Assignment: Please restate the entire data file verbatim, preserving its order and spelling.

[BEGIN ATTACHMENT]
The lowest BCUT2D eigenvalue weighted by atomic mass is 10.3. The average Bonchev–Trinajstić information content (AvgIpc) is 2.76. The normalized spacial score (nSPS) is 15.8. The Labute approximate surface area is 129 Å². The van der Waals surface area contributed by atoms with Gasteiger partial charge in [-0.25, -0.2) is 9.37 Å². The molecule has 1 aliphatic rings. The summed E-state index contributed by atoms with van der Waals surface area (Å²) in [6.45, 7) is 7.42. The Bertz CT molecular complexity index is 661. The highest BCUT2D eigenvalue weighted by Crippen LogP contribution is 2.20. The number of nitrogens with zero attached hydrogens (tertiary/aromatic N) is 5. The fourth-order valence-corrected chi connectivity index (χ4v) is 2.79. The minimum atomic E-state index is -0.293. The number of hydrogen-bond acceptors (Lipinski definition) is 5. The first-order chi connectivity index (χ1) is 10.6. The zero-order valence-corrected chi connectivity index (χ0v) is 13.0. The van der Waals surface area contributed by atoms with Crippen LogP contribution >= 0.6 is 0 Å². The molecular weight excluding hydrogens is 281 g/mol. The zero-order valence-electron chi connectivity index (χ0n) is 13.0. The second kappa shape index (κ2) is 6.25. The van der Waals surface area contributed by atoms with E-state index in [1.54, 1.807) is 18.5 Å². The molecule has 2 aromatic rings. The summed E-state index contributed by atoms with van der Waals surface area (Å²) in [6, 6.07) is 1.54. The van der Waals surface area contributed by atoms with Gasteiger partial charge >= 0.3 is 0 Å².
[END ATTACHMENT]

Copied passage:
The lowest BCUT2D eigenvalue weighted by atomic mass is 10.3. The average Bonchev–Trinajstić information content (AvgIpc) is 2.76. The normalized spacial score (nSPS) is 15.8. The Labute approximate surface area is 129 Å². The van der Waals surface area contributed by atoms with Gasteiger partial charge in [-0.25, -0.2) is 9.37 Å². The molecule has 1 aliphatic rings. The summed E-state index contributed by atoms with van der Waals surface area (Å²) in [6.45, 7) is 7.42. The Bertz CT molecular complexity index is 661. The highest BCUT2D eigenvalue weighted by Crippen LogP contribution is 2.20. The number of nitrogens with zero attached hydrogens (tertiary/aromatic N) is 5. The fourth-order valence-corrected chi connectivity index (χ4v) is 2.79. The minimum atomic E-state index is -0.293. The number of hydrogen-bond acceptors (Lipinski definition) is 5. The first-order chi connectivity index (χ1) is 10.6. The zero-order valence-corrected chi connectivity index (χ0v) is 13.0. The van der Waals surface area contributed by atoms with Crippen LogP contribution >= 0.6 is 0 Å². The molecular weight excluding hydrogens is 281 g/mol. The zero-order valence-electron chi connectivity index (χ0n) is 13.0. The second kappa shape index (κ2) is 6.25. The van der Waals surface area contributed by atoms with E-state index in [1.54, 1.807) is 18.5 Å². The molecule has 2 aromatic rings. The summed E-state index contributed by atoms with van der Waals surface area (Å²) in [6, 6.07) is 1.54. The van der Waals surface area contributed by atoms with Gasteiger partial charge >= 0.3 is 0 Å².